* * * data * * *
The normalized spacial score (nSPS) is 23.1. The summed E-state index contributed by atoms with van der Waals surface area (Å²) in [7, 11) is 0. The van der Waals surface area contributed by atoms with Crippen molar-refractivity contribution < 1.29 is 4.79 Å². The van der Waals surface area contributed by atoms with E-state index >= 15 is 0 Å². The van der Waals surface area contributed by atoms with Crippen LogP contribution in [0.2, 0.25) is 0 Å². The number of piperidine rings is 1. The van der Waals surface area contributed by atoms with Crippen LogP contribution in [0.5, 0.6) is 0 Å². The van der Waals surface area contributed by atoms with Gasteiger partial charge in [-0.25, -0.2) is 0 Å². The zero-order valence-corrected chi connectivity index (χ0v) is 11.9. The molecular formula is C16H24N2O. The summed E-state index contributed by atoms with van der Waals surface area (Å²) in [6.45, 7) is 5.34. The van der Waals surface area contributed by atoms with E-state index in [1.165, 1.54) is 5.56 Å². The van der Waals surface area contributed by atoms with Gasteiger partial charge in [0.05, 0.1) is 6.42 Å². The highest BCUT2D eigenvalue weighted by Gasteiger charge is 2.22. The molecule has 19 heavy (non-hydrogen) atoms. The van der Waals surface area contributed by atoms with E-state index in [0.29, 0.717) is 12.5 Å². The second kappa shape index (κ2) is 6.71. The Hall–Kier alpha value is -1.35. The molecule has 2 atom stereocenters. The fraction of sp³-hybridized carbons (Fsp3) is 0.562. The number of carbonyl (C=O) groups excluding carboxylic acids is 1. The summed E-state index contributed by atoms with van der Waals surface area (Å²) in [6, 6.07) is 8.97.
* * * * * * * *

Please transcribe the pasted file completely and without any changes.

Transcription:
The normalized spacial score (nSPS) is 23.1. The summed E-state index contributed by atoms with van der Waals surface area (Å²) in [7, 11) is 0. The van der Waals surface area contributed by atoms with Crippen molar-refractivity contribution < 1.29 is 4.79 Å². The van der Waals surface area contributed by atoms with E-state index >= 15 is 0 Å². The van der Waals surface area contributed by atoms with Crippen LogP contribution in [0.2, 0.25) is 0 Å². The number of piperidine rings is 1. The van der Waals surface area contributed by atoms with Crippen LogP contribution in [0.5, 0.6) is 0 Å². The van der Waals surface area contributed by atoms with Gasteiger partial charge in [-0.25, -0.2) is 0 Å². The zero-order valence-corrected chi connectivity index (χ0v) is 11.9. The molecular formula is C16H24N2O. The summed E-state index contributed by atoms with van der Waals surface area (Å²) in [6.45, 7) is 5.34. The van der Waals surface area contributed by atoms with E-state index in [1.165, 1.54) is 5.56 Å². The van der Waals surface area contributed by atoms with Gasteiger partial charge in [0.05, 0.1) is 6.42 Å². The highest BCUT2D eigenvalue weighted by Gasteiger charge is 2.22. The molecule has 19 heavy (non-hydrogen) atoms. The van der Waals surface area contributed by atoms with E-state index in [0.29, 0.717) is 12.5 Å². The second kappa shape index (κ2) is 6.71. The Hall–Kier alpha value is -1.35. The molecule has 2 atom stereocenters. The fraction of sp³-hybridized carbons (Fsp3) is 0.562. The number of carbonyl (C=O) groups excluding carboxylic acids is 1. The summed E-state index contributed by atoms with van der Waals surface area (Å²) in [6, 6.07) is 8.97.